Forced expiratory volume in 1 second percentage improves the classification of severity among children with asthma

Anne L. Fuhlbrigge, Scott T. Weiss, Karen M. Kuntz, A. David Paltiel

Research output: Contribution to journalArticle

69 Scopus citations

Abstract

OBJECTIVE. Spirometry is an important component of the National Asthma Education and Prevention Program guidelines for asthma, yet published data show variable associations between forced expiratory volume in 1 second percentage (FEV1%) predicted, symptoms and health care utilization. The objective of this analysis was to examine the association between FEV 1% and future risk of exacerbations among a well-characterized population of children with asthma. METHODS. Using data that are available from the Childhood Asthma Management Program, we examined the relationship between prebronchodilator FEV1% and important clinical outcomes. Multiple observations of FEV1 were available for each patient; multivariate regression analysis, using a general estimating equation approach, was used to control for the correlation between repeated measurements among individuals and potential confounders. FEV1% was categorized into 4 levels and as a continuous variable. Outcomes of interest included mean symptom score (0-3), episode-free days, and asthma-related events (oral steroid use, emergency department visits, and hospitalizations) during the ensuing 4-month period. Our analysis was limited to the placebo group (N = 417). RESULTS. We observed a clear relationship between prebronchodilator FEV1% and important clinical outcomes. In multivariable models that simultaneously controlled for covariates of interest, age at baseline, time, previous event history, and nocturnal awakenings, a significant relationship between FEV1% and asthma symptoms and serious asthma exacerbations (oral steroids, emergency department visits, and hospitalizations) was observed. Compared with children with an FEV1% ≥100%, children with FEV1% 80% to 99%, 60% to 79%, and <60% were 1.3, 1.8, and 4.8, respectively, more likely to have a serious asthma exacerbation during the ensuing 4 months. CONCLUSIONS. In children with mild to moderate asthma, FEV1% predicted is independently associated with future asthma symptoms and health care utilization. Previous asthma-related hospitalizations and nocturnal symptoms also were independently associated with risk for future adverse events. FEV 1 is an important component of asthma health status and asthma severity classification.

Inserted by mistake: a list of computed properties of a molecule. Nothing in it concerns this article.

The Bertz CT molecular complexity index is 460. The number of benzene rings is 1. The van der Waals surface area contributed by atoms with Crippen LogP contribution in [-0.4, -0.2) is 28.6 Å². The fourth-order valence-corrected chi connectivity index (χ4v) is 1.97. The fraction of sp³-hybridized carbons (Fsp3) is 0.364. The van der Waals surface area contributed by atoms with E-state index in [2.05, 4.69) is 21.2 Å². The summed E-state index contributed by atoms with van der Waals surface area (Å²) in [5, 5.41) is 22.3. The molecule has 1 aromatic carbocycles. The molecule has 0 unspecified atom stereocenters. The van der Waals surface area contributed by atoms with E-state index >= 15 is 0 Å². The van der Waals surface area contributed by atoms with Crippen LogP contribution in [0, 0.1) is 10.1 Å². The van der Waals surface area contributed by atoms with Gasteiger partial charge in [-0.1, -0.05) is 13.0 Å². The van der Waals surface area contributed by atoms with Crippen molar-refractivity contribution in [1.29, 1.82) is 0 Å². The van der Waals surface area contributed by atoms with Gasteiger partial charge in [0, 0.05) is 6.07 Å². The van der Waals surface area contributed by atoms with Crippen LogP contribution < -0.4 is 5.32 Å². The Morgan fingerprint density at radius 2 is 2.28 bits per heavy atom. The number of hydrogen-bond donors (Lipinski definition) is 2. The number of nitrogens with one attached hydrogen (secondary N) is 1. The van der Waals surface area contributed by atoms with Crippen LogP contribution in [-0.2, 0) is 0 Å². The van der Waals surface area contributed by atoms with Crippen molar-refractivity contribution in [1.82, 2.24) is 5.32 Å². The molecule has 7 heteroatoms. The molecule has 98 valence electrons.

Original languageEnglish (US)
Pages (from-to)e347-e355
JournalPediatrics
Volume118
Issue number2
DOIs
StatePublished - Aug 1 2006

Keywords

  • Asthma
  • Severity classification
  • Spirometry
  • Treatment outcome

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